As more and more money enters the state and local government budgets from pandemic relief funds like The Coronavirus State and Local Fiscal Recovery Funds (SLFRF) program
, the prospect of IT tool sprawl is becoming more prevalent than ever before. While the SLFRF program has presented enormous opportunities for state and local agencies, waste and fraud are almost a given, considering the amount of money being distributed to bolster agency systems.
During the pandemic, things changed quickly, while schools immediately moved to a distance learning model. At this speed of change, agencies have been tempted to spend funds from the SLFRF without considering downstream impacts. But CIOs must be mindful of long-term organizational goals and how things will look once there is an end to the pandemic, and how things will play out in the years to come. Without close attention and oversight around spending, there’s much greater potential for IT tool sprawl, leading to more problems than before the pandemic began.
Brandon Shopp, GVP of Product Strategy for With SolarWinds, contributed an article to ECampusNews
advising CIOs about what they should consider before adding more components or equipment to their IT systems. Here they are:
- Be Strategic About New Systems. With so much money to spend, it can be tempting to purchase the latest new tools on the market. But institutions must first determine how educators and students use these tools and what kind of impact they’re having on outcomes. Shopp advises, “the best way to do this is to conduct periodic assessments of the application environment and ask a few basic questions. How critical is the application to daily operations? Does it align with the school’s mission? What data does it house? Does the data flow between systems? Is there tool overlap? Is it maintenance-intensive?” These questions will help determine whether or not the proper investments are being made for the future. With greater insight into the impacts of new systems and technology, leadership can make appropriate decisions about what tools should be consolidated, replaced, or upgraded. As an alternative, Shopp says, “instead of simply adding more apps, institutions should consider interoperable ones with a common platform.”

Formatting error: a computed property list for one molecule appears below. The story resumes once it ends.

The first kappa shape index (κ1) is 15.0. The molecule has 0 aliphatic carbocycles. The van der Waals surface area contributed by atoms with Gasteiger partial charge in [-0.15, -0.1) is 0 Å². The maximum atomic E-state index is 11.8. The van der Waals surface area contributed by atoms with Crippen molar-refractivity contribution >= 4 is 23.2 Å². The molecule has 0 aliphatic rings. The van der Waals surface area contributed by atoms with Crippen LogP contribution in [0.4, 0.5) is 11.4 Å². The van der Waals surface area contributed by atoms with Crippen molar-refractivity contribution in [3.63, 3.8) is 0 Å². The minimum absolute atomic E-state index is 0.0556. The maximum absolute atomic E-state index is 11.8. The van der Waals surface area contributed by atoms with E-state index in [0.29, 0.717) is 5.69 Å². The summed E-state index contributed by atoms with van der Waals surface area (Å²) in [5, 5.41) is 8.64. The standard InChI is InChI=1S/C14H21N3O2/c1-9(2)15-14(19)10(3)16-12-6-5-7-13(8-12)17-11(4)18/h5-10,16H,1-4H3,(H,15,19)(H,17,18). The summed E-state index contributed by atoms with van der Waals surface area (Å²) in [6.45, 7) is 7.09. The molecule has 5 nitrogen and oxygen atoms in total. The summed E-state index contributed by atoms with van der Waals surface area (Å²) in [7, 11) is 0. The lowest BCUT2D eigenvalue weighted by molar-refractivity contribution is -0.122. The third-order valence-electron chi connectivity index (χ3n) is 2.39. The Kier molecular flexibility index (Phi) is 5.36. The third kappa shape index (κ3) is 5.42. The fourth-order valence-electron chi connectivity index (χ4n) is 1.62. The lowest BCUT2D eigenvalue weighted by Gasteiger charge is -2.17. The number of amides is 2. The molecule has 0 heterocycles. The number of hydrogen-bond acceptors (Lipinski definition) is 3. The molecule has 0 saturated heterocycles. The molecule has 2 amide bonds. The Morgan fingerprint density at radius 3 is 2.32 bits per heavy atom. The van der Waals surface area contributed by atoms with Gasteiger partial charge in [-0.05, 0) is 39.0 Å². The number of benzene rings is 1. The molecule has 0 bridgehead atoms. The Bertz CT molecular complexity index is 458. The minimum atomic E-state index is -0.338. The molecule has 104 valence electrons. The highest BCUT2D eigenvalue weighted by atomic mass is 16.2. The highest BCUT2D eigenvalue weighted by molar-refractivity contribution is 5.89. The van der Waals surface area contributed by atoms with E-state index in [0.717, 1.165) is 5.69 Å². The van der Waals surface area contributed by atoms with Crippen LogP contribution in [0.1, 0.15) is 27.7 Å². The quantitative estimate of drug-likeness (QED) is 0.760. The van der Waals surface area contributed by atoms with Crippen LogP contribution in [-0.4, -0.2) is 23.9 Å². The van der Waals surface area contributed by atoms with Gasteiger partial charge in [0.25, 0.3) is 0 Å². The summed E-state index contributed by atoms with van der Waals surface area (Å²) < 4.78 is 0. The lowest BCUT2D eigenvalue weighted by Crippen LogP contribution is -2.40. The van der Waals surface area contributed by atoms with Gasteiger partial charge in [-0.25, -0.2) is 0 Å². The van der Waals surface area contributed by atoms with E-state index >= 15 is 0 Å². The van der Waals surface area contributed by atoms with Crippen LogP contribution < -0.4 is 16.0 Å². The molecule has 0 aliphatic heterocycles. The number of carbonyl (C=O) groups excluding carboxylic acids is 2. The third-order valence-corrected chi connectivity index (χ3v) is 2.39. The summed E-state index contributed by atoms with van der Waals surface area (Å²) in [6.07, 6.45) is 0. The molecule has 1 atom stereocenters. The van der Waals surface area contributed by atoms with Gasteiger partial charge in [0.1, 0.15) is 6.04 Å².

- Consider legacy infrastructure limitations. When given the opportunity to make major changes to a dated IT system, CIOs may not fully consider the pressure new IT systems can put on the entire infrastructure. As such, “weak points in the IT infrastructure should be identified and mitigated,” Shopp Says. “Single-pane-of-glass monitoring tools are ideal for this because, unlike tools that work independently, they give network administrators a consolidated view of network operations across their complex and sprawling infrastructure. With a seamless foundation of accurate and actionable monitoring data, they can proactively deal with issues before they impact learning and day-to-day operations.”
- IT Monitoring – Don’t overdo it. While monitoring the new changes to your IT systems is imperative, don’t overdo it. Shopp says,” too much monitoring creates headaches for IT administrators. Stove-piped dashboards, a sea of alerts, and conflicting data can make it hard to identify real issues. These tools also consume bandwidth and disrupt the resources needed for learning. It all adds up to a costly and inefficient way to monitor any environment.” To efficiently monitor the changes taking place in your IT environment, you must know who your “end customer” is and what they are looking for. Monitoring drives decision making, so “consider investing in a comprehensive, consolidated monitoring tool that neatly aggregates preferred metrics—rather than implementing a broad range of disorganized tools,” says Shopp.
Undoubtedly, the pandemic has changed how educational institutions run their IT departments and decision-making about where funds should be spent next. That said, with the right strategies in place, efficient monitoring, and thoughtful consideration of the impacts on legacy systems, educational agencies can avoid IT tool sprawl and run efficiently for years to come.